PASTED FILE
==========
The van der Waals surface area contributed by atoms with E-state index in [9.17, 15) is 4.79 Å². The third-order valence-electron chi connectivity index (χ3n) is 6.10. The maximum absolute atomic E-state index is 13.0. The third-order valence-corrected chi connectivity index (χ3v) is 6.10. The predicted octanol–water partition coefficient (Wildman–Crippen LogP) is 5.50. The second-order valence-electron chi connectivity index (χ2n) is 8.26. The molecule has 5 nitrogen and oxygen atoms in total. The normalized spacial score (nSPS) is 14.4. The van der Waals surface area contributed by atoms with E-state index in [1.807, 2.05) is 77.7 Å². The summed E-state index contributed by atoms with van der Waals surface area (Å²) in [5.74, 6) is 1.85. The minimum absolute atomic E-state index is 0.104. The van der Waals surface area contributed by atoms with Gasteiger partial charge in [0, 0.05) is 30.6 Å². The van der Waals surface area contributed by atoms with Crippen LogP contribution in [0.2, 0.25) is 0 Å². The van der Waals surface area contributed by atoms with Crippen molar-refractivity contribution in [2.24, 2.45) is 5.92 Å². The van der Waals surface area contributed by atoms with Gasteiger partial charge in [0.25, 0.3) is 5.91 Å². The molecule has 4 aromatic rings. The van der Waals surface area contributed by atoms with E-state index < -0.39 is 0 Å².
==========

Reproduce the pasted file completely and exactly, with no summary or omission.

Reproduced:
The van der Waals surface area contributed by atoms with E-state index in [9.17, 15) is 4.79 Å². The third-order valence-electron chi connectivity index (χ3n) is 6.10. The maximum absolute atomic E-state index is 13.0. The third-order valence-corrected chi connectivity index (χ3v) is 6.10. The predicted octanol–water partition coefficient (Wildman–Crippen LogP) is 5.50. The second-order valence-electron chi connectivity index (χ2n) is 8.26. The molecule has 5 nitrogen and oxygen atoms in total. The normalized spacial score (nSPS) is 14.4. The van der Waals surface area contributed by atoms with E-state index in [1.807, 2.05) is 77.7 Å². The summed E-state index contributed by atoms with van der Waals surface area (Å²) in [5.74, 6) is 1.85. The minimum absolute atomic E-state index is 0.104. The van der Waals surface area contributed by atoms with Gasteiger partial charge in [0, 0.05) is 30.6 Å². The van der Waals surface area contributed by atoms with Crippen LogP contribution in [0.2, 0.25) is 0 Å². The van der Waals surface area contributed by atoms with Crippen molar-refractivity contribution in [2.24, 2.45) is 5.92 Å². The van der Waals surface area contributed by atoms with Gasteiger partial charge in [0.25, 0.3) is 5.91 Å². The molecule has 4 aromatic rings. The van der Waals surface area contributed by atoms with E-state index < -0.39 is 0 Å².